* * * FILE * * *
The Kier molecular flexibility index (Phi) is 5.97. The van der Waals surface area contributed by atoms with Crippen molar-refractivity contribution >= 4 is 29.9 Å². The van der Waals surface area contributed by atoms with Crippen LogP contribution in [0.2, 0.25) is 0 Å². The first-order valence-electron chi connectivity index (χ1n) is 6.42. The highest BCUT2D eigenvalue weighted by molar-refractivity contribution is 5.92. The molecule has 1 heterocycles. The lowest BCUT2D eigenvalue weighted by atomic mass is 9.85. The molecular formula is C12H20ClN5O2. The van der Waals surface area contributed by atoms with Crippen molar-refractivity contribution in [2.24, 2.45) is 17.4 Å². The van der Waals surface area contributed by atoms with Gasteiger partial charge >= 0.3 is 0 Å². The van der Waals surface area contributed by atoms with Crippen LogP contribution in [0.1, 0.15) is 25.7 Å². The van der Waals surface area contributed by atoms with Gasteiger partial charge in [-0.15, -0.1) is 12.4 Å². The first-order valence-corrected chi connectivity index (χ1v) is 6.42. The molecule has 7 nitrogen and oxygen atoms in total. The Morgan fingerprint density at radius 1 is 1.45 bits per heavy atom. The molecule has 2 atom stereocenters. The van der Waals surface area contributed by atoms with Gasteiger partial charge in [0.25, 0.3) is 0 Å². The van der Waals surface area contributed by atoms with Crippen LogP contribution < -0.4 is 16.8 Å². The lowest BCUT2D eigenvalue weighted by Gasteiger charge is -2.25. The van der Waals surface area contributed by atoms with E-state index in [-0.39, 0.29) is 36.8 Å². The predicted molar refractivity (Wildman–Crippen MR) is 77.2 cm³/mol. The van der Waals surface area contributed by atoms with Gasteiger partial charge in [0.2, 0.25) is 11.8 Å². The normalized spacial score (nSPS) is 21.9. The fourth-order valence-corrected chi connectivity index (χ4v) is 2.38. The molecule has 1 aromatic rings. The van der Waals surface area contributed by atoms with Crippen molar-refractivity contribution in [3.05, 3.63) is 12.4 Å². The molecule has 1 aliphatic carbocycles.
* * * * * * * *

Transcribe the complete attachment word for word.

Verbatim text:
The Kier molecular flexibility index (Phi) is 5.97. The van der Waals surface area contributed by atoms with Crippen molar-refractivity contribution >= 4 is 29.9 Å². The van der Waals surface area contributed by atoms with Crippen LogP contribution in [0.2, 0.25) is 0 Å². The first-order valence-electron chi connectivity index (χ1n) is 6.42. The highest BCUT2D eigenvalue weighted by molar-refractivity contribution is 5.92. The molecule has 1 heterocycles. The lowest BCUT2D eigenvalue weighted by atomic mass is 9.85. The molecular formula is C12H20ClN5O2. The van der Waals surface area contributed by atoms with Crippen molar-refractivity contribution in [2.24, 2.45) is 17.4 Å². The van der Waals surface area contributed by atoms with Gasteiger partial charge >= 0.3 is 0 Å². The van der Waals surface area contributed by atoms with Crippen LogP contribution in [0.1, 0.15) is 25.7 Å². The van der Waals surface area contributed by atoms with Gasteiger partial charge in [-0.15, -0.1) is 12.4 Å². The first-order valence-corrected chi connectivity index (χ1v) is 6.42. The molecule has 7 nitrogen and oxygen atoms in total. The Morgan fingerprint density at radius 1 is 1.45 bits per heavy atom. The molecule has 2 atom stereocenters. The van der Waals surface area contributed by atoms with Gasteiger partial charge in [0.25, 0.3) is 0 Å². The van der Waals surface area contributed by atoms with Crippen LogP contribution < -0.4 is 16.8 Å². The lowest BCUT2D eigenvalue weighted by Gasteiger charge is -2.25. The van der Waals surface area contributed by atoms with E-state index in [-0.39, 0.29) is 36.8 Å². The predicted molar refractivity (Wildman–Crippen MR) is 77.2 cm³/mol. The van der Waals surface area contributed by atoms with Gasteiger partial charge in [0.2, 0.25) is 11.8 Å². The normalized spacial score (nSPS) is 21.9. The fourth-order valence-corrected chi connectivity index (χ4v) is 2.38. The molecule has 1 aromatic rings. The van der Waals surface area contributed by atoms with Crippen molar-refractivity contribution in [3.05, 3.63) is 12.4 Å². The molecule has 1 aliphatic carbocycles.